LAKE BUENA VISTA, Fla. Despite missing two easy birdie putts at the end of the round, J.L. Lewis didn't fret over what could have been and took his 10-under 62 for what it was his best start ever on the PGA Tour and a two-shot lead Thursday in the Funai Classic at Disney.
Lewis putted for birdie on every hole and made 11 of them on the Magnolia course to match his career-low round. The only frustration was a 12-footer that lipped out on his 16th hole and a 5-footer that missed badly on the 18th.
''I made most of them, so I'm pretty happy with it,'' Lewis said with slight resignation.
Scores are always so low at Disney that hardly anyone is satisfied with what they shot.
Vijay Singh got off to a solid start in his bid to win his fourth straight PGA Tour event, which would push him over the $10 million mark this year. He had a bogey-free 66, then retreated to the practice range in balmy sunshine and spent a few hours searching for the slightest imperfections in his swing.
''It was a fighting round today. I managed to get it around,'' Singh said after his 17th round in the 60s in 21 trips around the Disney courses. He has never shot over par in the six years he has played at Disney.
Two-time Disney champion John Huston, Mark Hensby and Scott Hend each had a 64, while two-time Masters champion Jose Maria Olazabal was among those at 65.
Huston never saw this round coming. He was putting so badly just 10 minutes before his tee time that he changed to a cross-handed grip, made a few putts and decided to give it a try.
''I made three or four in a row and I went with it,'' said Huston, who took only 23 putts in a bogey-free round.
Hensby had such a simple time that he couldn't remember where he made his birdies.
The scores were so low on the Magnolia and Palm courses that 86 players shot in the 60s and only 17 players in the 144-man field were over par. It helped that the sun was out, the breeze was mild and the turf was soft.
Lewis made his round sound just that simple.
''Nobody can explain golf, so I'm not going to try,'' he said. ''I just try to hit each shot the best I can and get myself in a situation where hopefully, I'll have a chance to do something good on Sunday. That's all you can do.''
It worked just fine Thursday.
Lewis birdied his first four holes to establish his name atop the leaderboard. He birdied five of the first six holes on his back nine to separate himself from the other early starters, then waited to see if anyone could catch him.
Hend got to 9 under before dropping a few shots on the back nine. Everyone else just tried to keep the scores respectable at Disney, that means something in the mid-60s as they work their way through the week.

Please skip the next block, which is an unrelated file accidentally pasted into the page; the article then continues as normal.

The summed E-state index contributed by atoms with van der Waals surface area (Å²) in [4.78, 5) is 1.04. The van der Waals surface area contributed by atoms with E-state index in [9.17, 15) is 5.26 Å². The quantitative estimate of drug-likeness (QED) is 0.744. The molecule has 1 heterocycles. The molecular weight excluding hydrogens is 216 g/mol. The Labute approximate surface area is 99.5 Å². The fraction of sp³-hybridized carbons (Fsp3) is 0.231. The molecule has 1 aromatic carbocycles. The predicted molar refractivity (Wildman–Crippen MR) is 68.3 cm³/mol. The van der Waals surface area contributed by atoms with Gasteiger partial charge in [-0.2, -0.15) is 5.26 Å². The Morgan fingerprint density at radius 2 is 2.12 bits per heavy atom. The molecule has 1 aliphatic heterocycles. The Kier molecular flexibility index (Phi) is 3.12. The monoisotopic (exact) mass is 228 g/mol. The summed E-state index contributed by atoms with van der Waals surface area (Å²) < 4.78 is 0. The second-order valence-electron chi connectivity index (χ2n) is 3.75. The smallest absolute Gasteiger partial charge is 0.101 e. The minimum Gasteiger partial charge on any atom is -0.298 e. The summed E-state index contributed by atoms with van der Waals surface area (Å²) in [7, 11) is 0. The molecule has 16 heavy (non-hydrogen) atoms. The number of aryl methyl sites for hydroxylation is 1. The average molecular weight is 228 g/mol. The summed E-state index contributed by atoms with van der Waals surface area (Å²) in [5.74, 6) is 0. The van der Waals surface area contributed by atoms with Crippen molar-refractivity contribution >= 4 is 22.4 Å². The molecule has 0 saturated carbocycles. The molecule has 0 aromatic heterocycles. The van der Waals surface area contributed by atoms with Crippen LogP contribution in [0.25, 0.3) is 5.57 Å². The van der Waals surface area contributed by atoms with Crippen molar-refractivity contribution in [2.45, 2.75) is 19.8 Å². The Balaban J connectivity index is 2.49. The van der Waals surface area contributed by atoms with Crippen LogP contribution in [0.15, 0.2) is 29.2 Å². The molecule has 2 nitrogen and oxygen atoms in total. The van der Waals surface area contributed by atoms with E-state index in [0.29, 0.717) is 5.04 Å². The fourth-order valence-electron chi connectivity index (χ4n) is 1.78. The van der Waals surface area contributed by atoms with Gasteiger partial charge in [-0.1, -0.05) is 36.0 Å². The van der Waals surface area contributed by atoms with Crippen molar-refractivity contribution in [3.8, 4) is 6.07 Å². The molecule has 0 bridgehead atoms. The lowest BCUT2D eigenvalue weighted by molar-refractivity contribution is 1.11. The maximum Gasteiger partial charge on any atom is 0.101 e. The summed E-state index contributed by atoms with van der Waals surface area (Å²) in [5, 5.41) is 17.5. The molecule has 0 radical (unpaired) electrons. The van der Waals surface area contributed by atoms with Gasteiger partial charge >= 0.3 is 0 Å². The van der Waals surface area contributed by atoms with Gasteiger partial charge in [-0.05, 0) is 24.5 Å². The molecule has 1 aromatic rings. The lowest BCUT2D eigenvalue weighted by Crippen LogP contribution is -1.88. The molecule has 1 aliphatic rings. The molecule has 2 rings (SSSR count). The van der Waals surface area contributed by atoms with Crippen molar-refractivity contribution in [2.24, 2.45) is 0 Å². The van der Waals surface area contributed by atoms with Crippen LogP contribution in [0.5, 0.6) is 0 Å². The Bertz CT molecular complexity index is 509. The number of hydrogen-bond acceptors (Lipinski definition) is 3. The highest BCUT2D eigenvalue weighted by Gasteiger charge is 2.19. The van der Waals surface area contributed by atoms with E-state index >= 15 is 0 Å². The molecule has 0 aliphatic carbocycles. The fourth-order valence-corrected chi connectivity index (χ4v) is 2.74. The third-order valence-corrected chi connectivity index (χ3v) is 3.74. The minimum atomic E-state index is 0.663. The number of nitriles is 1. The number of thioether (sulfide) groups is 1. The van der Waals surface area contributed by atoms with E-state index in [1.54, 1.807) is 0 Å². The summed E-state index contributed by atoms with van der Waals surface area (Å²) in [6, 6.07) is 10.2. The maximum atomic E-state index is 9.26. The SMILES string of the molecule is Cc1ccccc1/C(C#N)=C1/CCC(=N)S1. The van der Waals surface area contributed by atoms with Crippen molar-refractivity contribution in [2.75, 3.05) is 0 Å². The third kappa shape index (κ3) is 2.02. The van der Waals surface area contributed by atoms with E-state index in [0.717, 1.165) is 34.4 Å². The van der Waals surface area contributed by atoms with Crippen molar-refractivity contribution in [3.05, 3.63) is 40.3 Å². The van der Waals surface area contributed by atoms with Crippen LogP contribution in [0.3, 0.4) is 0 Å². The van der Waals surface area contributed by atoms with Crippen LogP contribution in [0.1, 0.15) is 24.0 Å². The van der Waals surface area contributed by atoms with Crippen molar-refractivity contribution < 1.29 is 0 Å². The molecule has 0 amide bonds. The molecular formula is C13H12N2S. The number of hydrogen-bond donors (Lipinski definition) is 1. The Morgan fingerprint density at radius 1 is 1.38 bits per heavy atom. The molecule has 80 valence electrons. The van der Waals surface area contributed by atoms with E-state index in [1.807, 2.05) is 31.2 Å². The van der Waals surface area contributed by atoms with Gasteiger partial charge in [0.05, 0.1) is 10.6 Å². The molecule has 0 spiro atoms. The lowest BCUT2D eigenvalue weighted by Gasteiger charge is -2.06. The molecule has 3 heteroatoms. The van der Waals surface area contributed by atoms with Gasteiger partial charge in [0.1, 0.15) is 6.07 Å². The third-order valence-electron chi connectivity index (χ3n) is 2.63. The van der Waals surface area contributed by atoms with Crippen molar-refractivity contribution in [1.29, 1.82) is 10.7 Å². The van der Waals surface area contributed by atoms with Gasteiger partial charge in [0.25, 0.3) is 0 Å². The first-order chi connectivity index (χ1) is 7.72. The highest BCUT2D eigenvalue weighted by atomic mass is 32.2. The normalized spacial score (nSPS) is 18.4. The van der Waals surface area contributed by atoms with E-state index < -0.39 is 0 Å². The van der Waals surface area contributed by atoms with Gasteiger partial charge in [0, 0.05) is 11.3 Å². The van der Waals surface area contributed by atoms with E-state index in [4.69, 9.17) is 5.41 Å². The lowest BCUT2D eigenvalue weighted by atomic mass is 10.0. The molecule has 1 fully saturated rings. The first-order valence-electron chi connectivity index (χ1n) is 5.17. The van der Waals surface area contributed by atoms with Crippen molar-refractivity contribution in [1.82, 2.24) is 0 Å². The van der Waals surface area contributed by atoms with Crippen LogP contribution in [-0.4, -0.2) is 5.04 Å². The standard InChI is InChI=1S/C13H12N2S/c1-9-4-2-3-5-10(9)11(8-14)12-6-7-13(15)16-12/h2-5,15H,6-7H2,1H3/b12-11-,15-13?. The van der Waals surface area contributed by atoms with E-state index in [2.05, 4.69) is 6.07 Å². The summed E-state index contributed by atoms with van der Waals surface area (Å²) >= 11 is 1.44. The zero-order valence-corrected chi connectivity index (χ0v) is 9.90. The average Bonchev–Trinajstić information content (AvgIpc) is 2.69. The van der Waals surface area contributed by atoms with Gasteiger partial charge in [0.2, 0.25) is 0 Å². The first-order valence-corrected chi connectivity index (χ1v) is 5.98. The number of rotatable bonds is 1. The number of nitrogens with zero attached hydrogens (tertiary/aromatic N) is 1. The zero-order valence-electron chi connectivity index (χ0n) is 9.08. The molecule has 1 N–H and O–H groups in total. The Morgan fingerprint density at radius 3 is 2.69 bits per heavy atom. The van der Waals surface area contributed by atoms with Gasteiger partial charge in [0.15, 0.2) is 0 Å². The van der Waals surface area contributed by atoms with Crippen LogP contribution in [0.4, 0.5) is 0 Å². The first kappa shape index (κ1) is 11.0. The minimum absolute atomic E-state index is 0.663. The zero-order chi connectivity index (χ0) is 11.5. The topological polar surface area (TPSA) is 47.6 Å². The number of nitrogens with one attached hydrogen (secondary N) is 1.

''You just have to keep the momentum going,'' Huston said.
Singh has three more tournaments to crack the $10 million mark, and it looks like he'll have no trouble doing that. Other players have smaller financial goals that mean just as much.
Hend is 132nd on the money list and needs a good week as he tries to finish the year in the top 125 to keep his card. Olazabal is also in jeopardy of losing his PGA Tour card for the first time since he joined in 2000. His five-year exemption from winning the Masters runs out this year.
The Spaniard is 148th on the money list, which explains why he is playing Disney for the first time.
''I'm just here to give myself the best possible chance,'' he said. ''We'll see what happens.''
SONOMA, Calif. Tom Kite shot an 8-under 64, one stroke ahead of Dana Quigley for the first-round lead at the Charles Schwab Cup Championship.
Kite and Quigley played outstanding first rounds amid the standing water at Sonoma Golf Course on the first day of the tour's season-ending event. The winner gets $435,000 and the winner of the season-long Schwab Cup competition takes home a $1 million annuity.
Hale Irwin, in third place with a 6-under 66, leads the Schwab Cup standings by 39 points over Craig Stadler, who matched Morris Hatalsky and Jose Maria Canizares in fourth place at 4 under.
While Quigley played bogey-free golf and Kite cruised with two exceptional long putts, Irwin struggled to keep up, making six par saves. Players praised the revamped Sonoma course, but bemoaned the standing water still left over from Tuesday's rainstorm.
MADRID, Spain Julien Clement of Switzerland birdied five of the last seven holes for a 7-under 64 and the first-round lead at the Madrid Open.
Johan Edfors of Sweden and Terry Price of Australia were tied for second, two shots behind.
Colin Montgomerie bogeyed two of the first three holes, but three straight birdies starting at the 11th helped him finish at 3 under for the day. Trevor Immelman, taken to the hospital Wednesday after an allergic reaction to a bee sting, was at 67.
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